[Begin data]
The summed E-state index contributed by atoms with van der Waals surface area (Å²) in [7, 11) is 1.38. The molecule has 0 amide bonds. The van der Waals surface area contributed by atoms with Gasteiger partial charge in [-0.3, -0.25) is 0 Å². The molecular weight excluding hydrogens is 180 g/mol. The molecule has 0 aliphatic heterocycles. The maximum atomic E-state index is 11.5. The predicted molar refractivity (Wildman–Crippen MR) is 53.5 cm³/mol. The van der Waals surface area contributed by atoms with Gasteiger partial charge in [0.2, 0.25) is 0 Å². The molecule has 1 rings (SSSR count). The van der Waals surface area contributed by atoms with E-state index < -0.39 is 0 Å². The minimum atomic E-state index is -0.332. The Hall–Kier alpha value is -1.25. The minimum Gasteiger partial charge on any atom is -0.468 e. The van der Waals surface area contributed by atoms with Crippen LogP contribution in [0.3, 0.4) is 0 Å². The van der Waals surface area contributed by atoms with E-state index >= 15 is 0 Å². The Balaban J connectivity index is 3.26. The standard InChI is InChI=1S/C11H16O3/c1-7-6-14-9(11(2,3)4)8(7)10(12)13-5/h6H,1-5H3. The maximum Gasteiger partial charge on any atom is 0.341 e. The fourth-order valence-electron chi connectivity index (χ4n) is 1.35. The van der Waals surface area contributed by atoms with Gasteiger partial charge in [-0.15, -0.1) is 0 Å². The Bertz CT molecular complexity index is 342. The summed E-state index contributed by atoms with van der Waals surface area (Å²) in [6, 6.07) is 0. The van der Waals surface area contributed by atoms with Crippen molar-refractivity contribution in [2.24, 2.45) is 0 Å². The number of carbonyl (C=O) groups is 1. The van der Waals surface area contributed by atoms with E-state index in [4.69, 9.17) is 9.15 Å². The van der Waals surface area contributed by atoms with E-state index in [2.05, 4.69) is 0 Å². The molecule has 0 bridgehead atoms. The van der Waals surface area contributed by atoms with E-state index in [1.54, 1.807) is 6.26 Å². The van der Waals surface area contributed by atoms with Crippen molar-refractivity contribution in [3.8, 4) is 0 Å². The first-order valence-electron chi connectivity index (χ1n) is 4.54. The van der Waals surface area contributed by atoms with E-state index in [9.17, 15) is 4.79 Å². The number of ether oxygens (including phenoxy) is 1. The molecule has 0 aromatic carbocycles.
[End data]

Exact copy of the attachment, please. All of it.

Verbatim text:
The summed E-state index contributed by atoms with van der Waals surface area (Å²) in [7, 11) is 1.38. The molecule has 0 amide bonds. The van der Waals surface area contributed by atoms with Gasteiger partial charge in [-0.3, -0.25) is 0 Å². The molecular weight excluding hydrogens is 180 g/mol. The molecule has 0 aliphatic heterocycles. The maximum atomic E-state index is 11.5. The predicted molar refractivity (Wildman–Crippen MR) is 53.5 cm³/mol. The van der Waals surface area contributed by atoms with Gasteiger partial charge in [0.2, 0.25) is 0 Å². The molecule has 1 rings (SSSR count). The van der Waals surface area contributed by atoms with E-state index < -0.39 is 0 Å². The minimum atomic E-state index is -0.332. The Hall–Kier alpha value is -1.25. The minimum Gasteiger partial charge on any atom is -0.468 e. The van der Waals surface area contributed by atoms with Crippen LogP contribution in [0.3, 0.4) is 0 Å². The van der Waals surface area contributed by atoms with E-state index >= 15 is 0 Å². The Balaban J connectivity index is 3.26. The standard InChI is InChI=1S/C11H16O3/c1-7-6-14-9(11(2,3)4)8(7)10(12)13-5/h6H,1-5H3. The maximum Gasteiger partial charge on any atom is 0.341 e. The fourth-order valence-electron chi connectivity index (χ4n) is 1.35. The van der Waals surface area contributed by atoms with Gasteiger partial charge in [-0.15, -0.1) is 0 Å². The Bertz CT molecular complexity index is 342. The summed E-state index contributed by atoms with van der Waals surface area (Å²) in [6, 6.07) is 0. The van der Waals surface area contributed by atoms with Crippen molar-refractivity contribution in [2.24, 2.45) is 0 Å². The number of carbonyl (C=O) groups is 1. The van der Waals surface area contributed by atoms with E-state index in [4.69, 9.17) is 9.15 Å². The van der Waals surface area contributed by atoms with E-state index in [2.05, 4.69) is 0 Å². The molecule has 0 bridgehead atoms. The van der Waals surface area contributed by atoms with E-state index in [1.54, 1.807) is 6.26 Å². The van der Waals surface area contributed by atoms with Crippen molar-refractivity contribution in [3.8, 4) is 0 Å². The first-order valence-electron chi connectivity index (χ1n) is 4.54. The van der Waals surface area contributed by atoms with E-state index in [9.17, 15) is 4.79 Å². The number of ether oxygens (including phenoxy) is 1. The molecule has 0 aromatic carbocycles.